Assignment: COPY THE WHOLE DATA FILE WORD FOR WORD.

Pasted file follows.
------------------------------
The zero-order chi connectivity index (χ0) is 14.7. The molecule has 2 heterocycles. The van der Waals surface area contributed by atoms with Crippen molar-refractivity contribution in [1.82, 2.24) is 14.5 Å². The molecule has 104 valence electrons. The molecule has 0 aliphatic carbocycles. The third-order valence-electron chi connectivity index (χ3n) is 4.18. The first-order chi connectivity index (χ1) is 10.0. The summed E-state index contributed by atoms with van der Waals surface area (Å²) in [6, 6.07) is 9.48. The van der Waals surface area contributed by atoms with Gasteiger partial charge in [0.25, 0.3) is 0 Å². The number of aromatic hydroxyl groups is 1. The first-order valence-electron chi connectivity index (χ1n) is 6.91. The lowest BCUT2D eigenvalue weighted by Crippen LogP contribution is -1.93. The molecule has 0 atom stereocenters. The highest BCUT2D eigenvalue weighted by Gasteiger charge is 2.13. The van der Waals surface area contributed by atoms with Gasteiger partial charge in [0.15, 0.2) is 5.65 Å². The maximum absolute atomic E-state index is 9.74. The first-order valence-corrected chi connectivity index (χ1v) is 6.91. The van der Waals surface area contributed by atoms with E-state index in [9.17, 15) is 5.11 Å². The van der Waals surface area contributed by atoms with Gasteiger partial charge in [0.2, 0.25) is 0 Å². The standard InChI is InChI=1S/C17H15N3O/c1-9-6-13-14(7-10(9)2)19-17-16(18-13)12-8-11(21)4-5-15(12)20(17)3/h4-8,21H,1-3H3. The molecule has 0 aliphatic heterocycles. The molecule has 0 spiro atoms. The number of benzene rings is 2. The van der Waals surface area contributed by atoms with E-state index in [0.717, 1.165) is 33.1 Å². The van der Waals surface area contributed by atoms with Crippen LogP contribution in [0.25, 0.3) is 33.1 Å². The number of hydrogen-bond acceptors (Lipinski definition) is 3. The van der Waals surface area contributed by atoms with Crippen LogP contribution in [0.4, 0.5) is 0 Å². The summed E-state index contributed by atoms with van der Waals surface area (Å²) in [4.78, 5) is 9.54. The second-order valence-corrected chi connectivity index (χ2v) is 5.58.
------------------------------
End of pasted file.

The zero-order chi connectivity index (χ0) is 14.7. The molecule has 2 heterocycles. The van der Waals surface area contributed by atoms with Crippen molar-refractivity contribution in [1.82, 2.24) is 14.5 Å². The molecule has 104 valence electrons. The molecule has 0 aliphatic carbocycles. The third-order valence-electron chi connectivity index (χ3n) is 4.18. The first-order chi connectivity index (χ1) is 10.0. The summed E-state index contributed by atoms with van der Waals surface area (Å²) in [6, 6.07) is 9.48. The van der Waals surface area contributed by atoms with Gasteiger partial charge in [0.25, 0.3) is 0 Å². The number of aromatic hydroxyl groups is 1. The first-order valence-electron chi connectivity index (χ1n) is 6.91. The lowest BCUT2D eigenvalue weighted by Crippen LogP contribution is -1.93. The molecule has 0 atom stereocenters. The highest BCUT2D eigenvalue weighted by Gasteiger charge is 2.13. The van der Waals surface area contributed by atoms with Gasteiger partial charge in [0.15, 0.2) is 5.65 Å². The maximum absolute atomic E-state index is 9.74. The first-order valence-corrected chi connectivity index (χ1v) is 6.91. The van der Waals surface area contributed by atoms with E-state index in [9.17, 15) is 5.11 Å². The van der Waals surface area contributed by atoms with Gasteiger partial charge in [0.2, 0.25) is 0 Å². The standard InChI is InChI=1S/C17H15N3O/c1-9-6-13-14(7-10(9)2)19-17-16(18-13)12-8-11(21)4-5-15(12)20(17)3/h4-8,21H,1-3H3. The molecule has 0 aliphatic heterocycles. The molecule has 0 spiro atoms. The number of benzene rings is 2. The van der Waals surface area contributed by atoms with E-state index in [0.717, 1.165) is 33.1 Å². The van der Waals surface area contributed by atoms with Crippen LogP contribution in [0.25, 0.3) is 33.1 Å². The number of hydrogen-bond acceptors (Lipinski definition) is 3. The van der Waals surface area contributed by atoms with Crippen LogP contribution in [0.4, 0.5) is 0 Å². The summed E-state index contributed by atoms with van der Waals surface area (Å²) in [4.78, 5) is 9.54. The second-order valence-corrected chi connectivity index (χ2v) is 5.58.